By Michael O’Neill
“The world’s major central bankers are enrolled in an interest rate aerobics class: ‘pause, hike, and repeat.’
The question of the past month was: Would the Fed ‘skip’ or ‘pause’ when it came to its benchmark rate? The query could also have been: Would they stop briefly, take a break, or even think twice? It was a matter of semantics.
As expected, the Fed delivered a hawkish pause (skip). By itself, the statement was terse, vague, and the epitome of ‘wishy-washy.’ However, the Summary of Economic Projections (SEP) left no doubt about the Committee’s hawkish bias. Policymakers are projecting at least two more rate hikes in 2023.
The Committee clearly sees a need for higher rates, as Powell stated in his press conference: ‘Looking ahead, nearly all Committee participants view it as likely that some further rate increases will be appropriate this year to bring inflation down to 2 percent over time.’ He also emphasized the tight labor market and the persistent inflation pressures that still need to be addressed.
They expect inflation to fall to 3.2% (compared to March’s guess of 3.3%), and further decline to 2.5% in 2024. The GDP forecast for 2023 has risen to 1.0% from 0.4% in March, while the unemployment rate is projected to fall to 4.1% from 4.5%.
So, why pause?
One reason may be to maintain a modicum of credibility. The Fed claims to be data-dependent and is aware of the lag between monetary policy decisions and their impact on economic activity and inflation. Since the May headline inflation data was weaker than expected, and Powell strongly hinted at a pause for the June meeting, the timing was perfect.
The Fed once again leads the pack of hawkish central banks. Now, the focus shifts to the July 26 FOMC meeting, which the Fed Chair described as a ‘live meeting’ (What is the opposite of a live meeting?)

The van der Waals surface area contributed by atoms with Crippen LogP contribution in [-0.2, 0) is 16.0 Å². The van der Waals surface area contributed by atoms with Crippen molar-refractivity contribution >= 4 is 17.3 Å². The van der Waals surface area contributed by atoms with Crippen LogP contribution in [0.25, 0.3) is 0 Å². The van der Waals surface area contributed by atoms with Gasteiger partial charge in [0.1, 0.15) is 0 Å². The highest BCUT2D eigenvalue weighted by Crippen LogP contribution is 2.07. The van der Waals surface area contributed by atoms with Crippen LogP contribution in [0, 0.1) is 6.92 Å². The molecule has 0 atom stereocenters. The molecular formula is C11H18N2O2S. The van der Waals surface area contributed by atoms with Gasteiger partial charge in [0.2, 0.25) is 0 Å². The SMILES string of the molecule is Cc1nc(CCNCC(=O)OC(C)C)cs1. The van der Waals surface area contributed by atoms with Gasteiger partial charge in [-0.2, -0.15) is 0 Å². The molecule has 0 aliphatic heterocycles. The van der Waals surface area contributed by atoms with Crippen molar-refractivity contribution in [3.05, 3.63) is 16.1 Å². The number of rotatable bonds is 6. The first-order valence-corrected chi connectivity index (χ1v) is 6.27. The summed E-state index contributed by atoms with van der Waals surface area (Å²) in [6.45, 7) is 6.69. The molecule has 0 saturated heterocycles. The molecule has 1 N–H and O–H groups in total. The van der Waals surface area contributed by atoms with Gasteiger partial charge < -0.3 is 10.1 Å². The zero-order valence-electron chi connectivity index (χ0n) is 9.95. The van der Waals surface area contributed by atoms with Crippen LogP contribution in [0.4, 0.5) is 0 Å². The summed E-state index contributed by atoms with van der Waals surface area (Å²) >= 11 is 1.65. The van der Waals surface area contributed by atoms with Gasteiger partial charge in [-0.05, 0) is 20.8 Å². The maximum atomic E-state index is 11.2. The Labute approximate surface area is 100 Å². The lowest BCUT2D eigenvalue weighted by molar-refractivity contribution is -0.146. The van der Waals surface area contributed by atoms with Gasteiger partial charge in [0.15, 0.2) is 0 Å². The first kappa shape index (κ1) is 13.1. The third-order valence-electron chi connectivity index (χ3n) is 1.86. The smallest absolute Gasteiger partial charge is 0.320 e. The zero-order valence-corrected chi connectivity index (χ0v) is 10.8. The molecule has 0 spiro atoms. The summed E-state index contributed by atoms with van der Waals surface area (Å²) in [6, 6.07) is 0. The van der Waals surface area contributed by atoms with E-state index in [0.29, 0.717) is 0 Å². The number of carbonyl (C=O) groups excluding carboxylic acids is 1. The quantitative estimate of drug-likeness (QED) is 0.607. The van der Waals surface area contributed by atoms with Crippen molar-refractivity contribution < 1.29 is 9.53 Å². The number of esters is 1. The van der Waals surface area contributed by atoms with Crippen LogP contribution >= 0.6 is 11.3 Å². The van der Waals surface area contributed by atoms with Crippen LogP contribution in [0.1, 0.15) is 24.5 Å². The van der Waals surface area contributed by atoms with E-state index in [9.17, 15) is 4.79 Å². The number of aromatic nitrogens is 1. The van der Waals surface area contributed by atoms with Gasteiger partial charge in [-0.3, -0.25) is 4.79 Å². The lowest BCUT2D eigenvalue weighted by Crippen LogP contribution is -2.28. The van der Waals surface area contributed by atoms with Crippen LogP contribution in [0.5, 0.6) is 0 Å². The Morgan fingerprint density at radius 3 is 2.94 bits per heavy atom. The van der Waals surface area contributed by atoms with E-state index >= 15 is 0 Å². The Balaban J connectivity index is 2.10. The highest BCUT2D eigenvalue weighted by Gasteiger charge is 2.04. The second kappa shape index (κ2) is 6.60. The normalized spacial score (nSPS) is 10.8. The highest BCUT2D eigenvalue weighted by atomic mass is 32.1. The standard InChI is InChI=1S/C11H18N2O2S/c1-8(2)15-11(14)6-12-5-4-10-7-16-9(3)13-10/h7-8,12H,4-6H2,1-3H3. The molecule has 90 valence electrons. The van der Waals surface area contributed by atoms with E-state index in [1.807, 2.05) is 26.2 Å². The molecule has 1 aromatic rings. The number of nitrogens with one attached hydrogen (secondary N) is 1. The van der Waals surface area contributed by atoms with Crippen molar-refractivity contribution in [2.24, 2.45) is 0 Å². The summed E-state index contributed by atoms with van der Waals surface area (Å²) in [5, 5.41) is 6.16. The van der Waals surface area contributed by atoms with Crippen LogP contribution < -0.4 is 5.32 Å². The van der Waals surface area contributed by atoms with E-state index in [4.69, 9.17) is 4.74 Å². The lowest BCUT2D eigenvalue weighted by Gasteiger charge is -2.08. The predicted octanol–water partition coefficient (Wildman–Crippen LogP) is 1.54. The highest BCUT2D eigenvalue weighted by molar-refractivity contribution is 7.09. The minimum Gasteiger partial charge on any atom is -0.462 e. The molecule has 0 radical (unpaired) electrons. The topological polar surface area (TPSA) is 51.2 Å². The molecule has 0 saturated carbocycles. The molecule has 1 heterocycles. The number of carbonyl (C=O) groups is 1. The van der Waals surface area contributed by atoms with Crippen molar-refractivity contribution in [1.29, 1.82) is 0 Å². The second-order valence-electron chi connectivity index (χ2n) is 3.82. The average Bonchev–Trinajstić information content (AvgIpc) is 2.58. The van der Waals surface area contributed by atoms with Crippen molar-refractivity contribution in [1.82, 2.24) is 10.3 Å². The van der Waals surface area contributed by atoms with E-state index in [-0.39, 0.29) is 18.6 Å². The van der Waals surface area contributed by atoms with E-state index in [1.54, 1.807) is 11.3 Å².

On June 15, the European Central Bank raised its benchmark overnight rate to 3.50%. This move was not surprising, as ECB President Christine Lagarde had already signaled the action. The justification for the hike was that policymakers determined inflation would remain too high for too long.
Next week, the Bank of England will meet. They are expected to raise rates by 25 bps to 4.75% on June 22 and continue hiking until rates hit 5.5% due to their own inflation problem. April CPI surprised on the upside, rising to 8.7% y/y, exceeding the expected 8.2%.
China is the odd one out. They don’t have an inflation problem; instead, they face a Xi Jinping problem. The wannabe emperor’s Covid-Zero policy was a heavy-handed, ego-driven failure that crushed the economy and resulted in about 1.5 million deaths from the virus. The country is now struggling to jumpstart its economy through planned fiscal stimulus packages and interest rate cuts.
The People’s Bank of China (PBOC) has already lowered rates twice this week and is widely expected to cut its key 1 and 5-year Loan Prime Rate (LPR) next week.
But what about the Loonie?
It is fair to say that Canada was a hot topic in Washington, DC, New York, and even Philadelphia, but not for the reasons you might think. The plumes of smoke from wildfires in Quebec and New Brunswick drew attention, while the Bank of Canada and the Canadian dollar remained off the radar.
The market narrative has not changed. Traders and analysts will continue to assess incoming economic data to determine where the Fed’s terminal rate is, the timing as to when it is reached, and how long rates will remain at that level.
The second-half story is the same as the first.
However, the inflation story has improved greatly, which suggests there is only limited need for future interest rate increases. Inflation dropped to 4.4% in April from 5.9% in January, while US CPI fell to 4.0% in May compared to 6.4% in January. If the Fed is close to its terminal rate, so is the BoC.
Equity markets are not reacting as if US interest rates have a lot more room to rise, despite what the dot-plot projections indicate. The S&P 500 is up over 14% YTD because traders do not believe the dot-plot forecast and only expect one more rate hike in 2023.
If risk sentiment remains positive, USDCAD will likely test the long-term uptrend line in the 1.2990 area before the end of the summer.
The Loonie may be a big beneficiary of the central bank aerobics.